You copied the Doc URL to your clipboard.

Example: Enlighten setup of the Ice Cave

Unity has several global illumination visualization modes. This section describes these modes with the Ice Cave as an example scene.

The following figure shows the different visualization modes that are listed in the Unity Global Illumination visualization menu.

Figure 5-13 Global illumination visualization menu


UV Charts view

The UV Charts view is recommended for verifying both your pixel size and UV charts. Compared to the earlier example scenes, the more complex Ice Cave scene shows meshes in the UV Charts with multiple charts and sharp boundaries. See, for example, the cave ceiling. To avoid any visible seams in the final rendered image, Enlighten attempts to stitch these boundaries automatically.

Note

The result of the stitching can be seen in the Irradiance and Directionality views. However, in the final image the seams are much less visible because of the applied material textures. Therefore, do not overestimate visible seams in these two views. Ideally, you can hide the seams by moving them to less visible parts of the mesh.

The following figure shows Ice Cave UV parts in the UV charts view.

Figure 5-14 Ice Cave UV Charts


Systems view

The Systems view shows the systems that are automatically generated by Enlighten. Multiple systems enable the precompute and the runtime to be executed in parallel. In general, the automatic generation works fine without the need to change any settings.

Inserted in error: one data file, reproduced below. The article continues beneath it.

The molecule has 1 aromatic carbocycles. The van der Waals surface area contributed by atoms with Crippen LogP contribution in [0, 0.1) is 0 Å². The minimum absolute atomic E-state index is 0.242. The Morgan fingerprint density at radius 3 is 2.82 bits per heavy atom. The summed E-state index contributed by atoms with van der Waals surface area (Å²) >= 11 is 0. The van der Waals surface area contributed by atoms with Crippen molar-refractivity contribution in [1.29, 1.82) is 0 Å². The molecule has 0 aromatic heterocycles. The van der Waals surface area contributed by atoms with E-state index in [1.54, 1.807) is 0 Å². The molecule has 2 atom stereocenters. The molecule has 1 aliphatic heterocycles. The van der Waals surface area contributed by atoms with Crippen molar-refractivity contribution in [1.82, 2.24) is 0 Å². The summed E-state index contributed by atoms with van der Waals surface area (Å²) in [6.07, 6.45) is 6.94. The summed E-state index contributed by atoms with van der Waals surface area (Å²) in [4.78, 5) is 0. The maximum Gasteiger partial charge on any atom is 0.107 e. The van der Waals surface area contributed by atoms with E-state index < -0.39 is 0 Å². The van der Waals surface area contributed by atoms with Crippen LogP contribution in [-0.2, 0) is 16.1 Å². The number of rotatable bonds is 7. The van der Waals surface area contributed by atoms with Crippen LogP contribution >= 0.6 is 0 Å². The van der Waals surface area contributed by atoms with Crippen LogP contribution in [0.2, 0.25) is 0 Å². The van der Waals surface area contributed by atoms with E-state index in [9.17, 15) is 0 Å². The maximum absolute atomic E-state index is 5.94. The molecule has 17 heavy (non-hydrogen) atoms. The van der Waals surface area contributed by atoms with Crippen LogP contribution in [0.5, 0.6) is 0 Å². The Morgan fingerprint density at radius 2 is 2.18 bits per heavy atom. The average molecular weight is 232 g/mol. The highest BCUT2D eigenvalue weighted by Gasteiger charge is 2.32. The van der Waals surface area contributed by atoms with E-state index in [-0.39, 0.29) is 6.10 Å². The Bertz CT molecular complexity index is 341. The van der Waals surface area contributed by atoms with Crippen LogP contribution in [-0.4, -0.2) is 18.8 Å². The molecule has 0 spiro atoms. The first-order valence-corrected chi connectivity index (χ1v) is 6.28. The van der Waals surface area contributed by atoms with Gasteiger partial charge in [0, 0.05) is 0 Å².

In the following figure, each color represents a system. Each system can contain multiple objects.

Figure 5-15 Ice Cave Systems


Albedo view

The Albedo view shows the light map pixels that are rendered with the diffuse color that Enlighten is using for light bounced or emitted in the scene. It effectively shows at what detail Enlighten uses the color information from your scene.

The following figure shows that the albedo is an average of the albedo map and the albedo color.

Figure 5-16 Ice Cave Albedo


Emissive view

The Emissive view is similar to the albedo view, but it shows the color and intensity of the emitted light from emissive objects. You can use emissive objects with Enlighten to create area lights without any rendering cost.

The following figure shows that the emissive value is the average of the emissive map and emissive color. For example, the blue crystals and green platform are emissive.

Figure 5-17 Ice Cave Emissive


Irradiance view

The Irradiance view only shows the irradiance that is received by surfaces using light maps. This view helps to identify lighting or scene setup issues, as often the standard render view, with textures applied, makes it difficult to identify the exact problem.

The following figure shows the Irradiance view with light coming from the fireflies and a light placed behind the crystals.

Figure 5-18 Ice Cave Irradiance


Directionality view

The Directionality view shows the dominant light direction for each pixel. This is used if the Directional or Directional Specular options are selected. Like the Irradiance view, changing the position of lights makes this map change.

In the following figure, the bottom of the scene mainly receives light from the sun which is above the cave. The green color indicates that this is positive on the Y axis. The directionality changes near the crystals because the main light is positioned behind them.

Figure 5-19 Ice Cave Directionality


You can also visualize these maps as a 2D texture for each object. Select an object, and in the Lighting tab select the Object switch. In the Preview window at the bottom of the tab, you can see that the same charts the object refers to are selected.

Was this page helpful? Yes No